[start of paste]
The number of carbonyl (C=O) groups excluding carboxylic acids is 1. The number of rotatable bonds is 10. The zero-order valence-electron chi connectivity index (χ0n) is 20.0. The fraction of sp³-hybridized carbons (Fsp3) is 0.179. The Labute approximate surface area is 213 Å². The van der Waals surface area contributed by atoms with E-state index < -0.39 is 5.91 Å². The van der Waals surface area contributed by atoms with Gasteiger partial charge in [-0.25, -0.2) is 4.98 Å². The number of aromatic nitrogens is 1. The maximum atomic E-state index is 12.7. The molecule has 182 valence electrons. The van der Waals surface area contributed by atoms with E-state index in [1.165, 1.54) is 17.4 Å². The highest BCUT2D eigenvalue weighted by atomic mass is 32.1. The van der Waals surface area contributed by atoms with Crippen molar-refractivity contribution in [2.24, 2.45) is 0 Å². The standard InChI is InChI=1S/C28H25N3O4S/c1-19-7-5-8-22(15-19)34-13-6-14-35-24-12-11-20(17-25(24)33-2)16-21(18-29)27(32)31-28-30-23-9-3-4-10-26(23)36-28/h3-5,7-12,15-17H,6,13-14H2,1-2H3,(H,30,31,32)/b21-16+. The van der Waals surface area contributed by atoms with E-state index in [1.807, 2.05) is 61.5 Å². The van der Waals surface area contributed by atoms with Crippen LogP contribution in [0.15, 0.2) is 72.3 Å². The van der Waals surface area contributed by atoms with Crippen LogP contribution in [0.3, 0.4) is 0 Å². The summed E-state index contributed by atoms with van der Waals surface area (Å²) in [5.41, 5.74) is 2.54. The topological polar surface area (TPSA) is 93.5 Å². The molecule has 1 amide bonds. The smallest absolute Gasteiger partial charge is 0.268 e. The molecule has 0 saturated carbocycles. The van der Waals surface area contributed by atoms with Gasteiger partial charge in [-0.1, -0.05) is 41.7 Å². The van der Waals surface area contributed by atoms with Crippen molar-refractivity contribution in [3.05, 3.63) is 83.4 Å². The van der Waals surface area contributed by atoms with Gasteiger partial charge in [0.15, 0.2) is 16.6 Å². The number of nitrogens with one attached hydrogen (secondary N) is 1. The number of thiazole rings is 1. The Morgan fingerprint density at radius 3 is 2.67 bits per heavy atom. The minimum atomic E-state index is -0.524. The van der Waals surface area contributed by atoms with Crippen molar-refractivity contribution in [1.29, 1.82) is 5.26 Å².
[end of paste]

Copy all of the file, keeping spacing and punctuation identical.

The number of carbonyl (C=O) groups excluding carboxylic acids is 1. The number of rotatable bonds is 10. The zero-order valence-electron chi connectivity index (χ0n) is 20.0. The fraction of sp³-hybridized carbons (Fsp3) is 0.179. The Labute approximate surface area is 213 Å². The van der Waals surface area contributed by atoms with E-state index < -0.39 is 5.91 Å². The van der Waals surface area contributed by atoms with Gasteiger partial charge in [-0.25, -0.2) is 4.98 Å². The number of aromatic nitrogens is 1. The maximum atomic E-state index is 12.7. The molecule has 182 valence electrons. The van der Waals surface area contributed by atoms with E-state index in [1.165, 1.54) is 17.4 Å². The highest BCUT2D eigenvalue weighted by atomic mass is 32.1. The van der Waals surface area contributed by atoms with Crippen molar-refractivity contribution in [2.24, 2.45) is 0 Å². The standard InChI is InChI=1S/C28H25N3O4S/c1-19-7-5-8-22(15-19)34-13-6-14-35-24-12-11-20(17-25(24)33-2)16-21(18-29)27(32)31-28-30-23-9-3-4-10-26(23)36-28/h3-5,7-12,15-17H,6,13-14H2,1-2H3,(H,30,31,32)/b21-16+. The van der Waals surface area contributed by atoms with E-state index in [1.807, 2.05) is 61.5 Å². The van der Waals surface area contributed by atoms with Crippen LogP contribution in [0.15, 0.2) is 72.3 Å². The van der Waals surface area contributed by atoms with Crippen LogP contribution in [0.3, 0.4) is 0 Å². The summed E-state index contributed by atoms with van der Waals surface area (Å²) in [5.41, 5.74) is 2.54. The topological polar surface area (TPSA) is 93.5 Å². The molecule has 1 amide bonds. The smallest absolute Gasteiger partial charge is 0.268 e. The molecule has 0 saturated carbocycles. The van der Waals surface area contributed by atoms with Gasteiger partial charge in [-0.1, -0.05) is 41.7 Å². The van der Waals surface area contributed by atoms with Crippen molar-refractivity contribution in [3.05, 3.63) is 83.4 Å². The van der Waals surface area contributed by atoms with Gasteiger partial charge in [0.15, 0.2) is 16.6 Å². The number of nitrogens with one attached hydrogen (secondary N) is 1. The number of thiazole rings is 1. The Morgan fingerprint density at radius 3 is 2.67 bits per heavy atom. The minimum atomic E-state index is -0.524. The van der Waals surface area contributed by atoms with Crippen molar-refractivity contribution in [1.29, 1.82) is 5.26 Å².